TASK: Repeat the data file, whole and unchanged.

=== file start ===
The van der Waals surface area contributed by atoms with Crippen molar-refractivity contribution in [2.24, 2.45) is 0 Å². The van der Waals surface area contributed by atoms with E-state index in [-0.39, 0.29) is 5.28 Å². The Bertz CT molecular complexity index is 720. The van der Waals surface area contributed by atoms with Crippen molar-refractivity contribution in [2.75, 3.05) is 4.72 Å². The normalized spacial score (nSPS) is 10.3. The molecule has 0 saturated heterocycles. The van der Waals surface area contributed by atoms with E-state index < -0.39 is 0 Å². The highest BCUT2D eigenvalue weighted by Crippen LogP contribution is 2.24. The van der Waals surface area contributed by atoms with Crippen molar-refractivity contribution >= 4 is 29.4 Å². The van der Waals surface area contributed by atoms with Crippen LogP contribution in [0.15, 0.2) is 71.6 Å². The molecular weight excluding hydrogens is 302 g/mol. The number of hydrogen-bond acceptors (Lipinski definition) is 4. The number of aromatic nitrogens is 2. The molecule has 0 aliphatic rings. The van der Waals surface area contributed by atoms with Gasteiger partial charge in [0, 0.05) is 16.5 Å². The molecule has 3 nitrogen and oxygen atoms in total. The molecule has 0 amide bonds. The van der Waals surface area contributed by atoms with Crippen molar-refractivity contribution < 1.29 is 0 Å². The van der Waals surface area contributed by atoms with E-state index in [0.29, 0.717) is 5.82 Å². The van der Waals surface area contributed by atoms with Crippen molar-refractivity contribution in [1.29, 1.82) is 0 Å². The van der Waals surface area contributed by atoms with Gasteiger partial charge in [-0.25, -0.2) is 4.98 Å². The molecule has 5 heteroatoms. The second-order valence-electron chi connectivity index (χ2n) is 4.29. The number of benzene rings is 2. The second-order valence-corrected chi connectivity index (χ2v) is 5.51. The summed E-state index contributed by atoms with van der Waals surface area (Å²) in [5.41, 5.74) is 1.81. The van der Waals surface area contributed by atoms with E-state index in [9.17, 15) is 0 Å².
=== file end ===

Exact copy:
The van der Waals surface area contributed by atoms with Crippen molar-refractivity contribution in [2.24, 2.45) is 0 Å². The van der Waals surface area contributed by atoms with E-state index in [-0.39, 0.29) is 5.28 Å². The Bertz CT molecular complexity index is 720. The van der Waals surface area contributed by atoms with Crippen molar-refractivity contribution in [2.75, 3.05) is 4.72 Å². The normalized spacial score (nSPS) is 10.3. The molecule has 0 saturated heterocycles. The van der Waals surface area contributed by atoms with E-state index < -0.39 is 0 Å². The highest BCUT2D eigenvalue weighted by Crippen LogP contribution is 2.24. The van der Waals surface area contributed by atoms with Crippen molar-refractivity contribution >= 4 is 29.4 Å². The van der Waals surface area contributed by atoms with Crippen LogP contribution in [0.15, 0.2) is 71.6 Å². The molecular weight excluding hydrogens is 302 g/mol. The number of hydrogen-bond acceptors (Lipinski definition) is 4. The number of aromatic nitrogens is 2. The molecule has 0 aliphatic rings. The van der Waals surface area contributed by atoms with Gasteiger partial charge in [0, 0.05) is 16.5 Å². The molecule has 3 nitrogen and oxygen atoms in total. The molecule has 0 amide bonds. The van der Waals surface area contributed by atoms with Crippen molar-refractivity contribution < 1.29 is 0 Å². The van der Waals surface area contributed by atoms with E-state index in [0.29, 0.717) is 5.82 Å². The van der Waals surface area contributed by atoms with Crippen molar-refractivity contribution in [1.29, 1.82) is 0 Å². The van der Waals surface area contributed by atoms with Gasteiger partial charge in [-0.25, -0.2) is 4.98 Å². The molecule has 5 heteroatoms. The second-order valence-electron chi connectivity index (χ2n) is 4.29. The number of benzene rings is 2. The second-order valence-corrected chi connectivity index (χ2v) is 5.51. The summed E-state index contributed by atoms with van der Waals surface area (Å²) in [5.41, 5.74) is 1.81. The van der Waals surface area contributed by atoms with E-state index in [9.17, 15) is 0 Å².